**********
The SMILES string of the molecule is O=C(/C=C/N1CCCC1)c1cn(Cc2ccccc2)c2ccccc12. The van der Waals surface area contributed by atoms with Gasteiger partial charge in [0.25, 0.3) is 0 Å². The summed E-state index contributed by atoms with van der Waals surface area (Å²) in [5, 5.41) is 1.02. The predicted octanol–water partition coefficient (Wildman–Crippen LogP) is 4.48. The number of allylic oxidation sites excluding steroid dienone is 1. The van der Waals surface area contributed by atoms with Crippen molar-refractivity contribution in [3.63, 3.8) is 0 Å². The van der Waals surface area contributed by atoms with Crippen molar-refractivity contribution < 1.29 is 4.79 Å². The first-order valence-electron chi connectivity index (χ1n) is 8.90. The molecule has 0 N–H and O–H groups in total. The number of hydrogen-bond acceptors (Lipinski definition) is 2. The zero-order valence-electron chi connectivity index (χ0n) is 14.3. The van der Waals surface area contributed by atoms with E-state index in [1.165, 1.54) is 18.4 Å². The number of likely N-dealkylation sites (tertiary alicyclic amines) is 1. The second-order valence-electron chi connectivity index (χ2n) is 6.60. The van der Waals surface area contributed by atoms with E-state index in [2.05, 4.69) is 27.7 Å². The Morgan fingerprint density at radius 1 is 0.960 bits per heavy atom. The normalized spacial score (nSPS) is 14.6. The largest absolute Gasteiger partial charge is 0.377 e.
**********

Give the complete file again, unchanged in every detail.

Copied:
The SMILES string of the molecule is O=C(/C=C/N1CCCC1)c1cn(Cc2ccccc2)c2ccccc12. The van der Waals surface area contributed by atoms with Gasteiger partial charge in [0.25, 0.3) is 0 Å². The summed E-state index contributed by atoms with van der Waals surface area (Å²) in [5, 5.41) is 1.02. The predicted octanol–water partition coefficient (Wildman–Crippen LogP) is 4.48. The number of allylic oxidation sites excluding steroid dienone is 1. The van der Waals surface area contributed by atoms with Crippen molar-refractivity contribution in [3.63, 3.8) is 0 Å². The van der Waals surface area contributed by atoms with Crippen molar-refractivity contribution < 1.29 is 4.79 Å². The first-order valence-electron chi connectivity index (χ1n) is 8.90. The molecule has 0 N–H and O–H groups in total. The number of hydrogen-bond acceptors (Lipinski definition) is 2. The zero-order valence-electron chi connectivity index (χ0n) is 14.3. The van der Waals surface area contributed by atoms with E-state index in [1.165, 1.54) is 18.4 Å². The number of likely N-dealkylation sites (tertiary alicyclic amines) is 1. The second-order valence-electron chi connectivity index (χ2n) is 6.60. The van der Waals surface area contributed by atoms with E-state index in [2.05, 4.69) is 27.7 Å². The Morgan fingerprint density at radius 1 is 0.960 bits per heavy atom. The normalized spacial score (nSPS) is 14.6. The largest absolute Gasteiger partial charge is 0.377 e.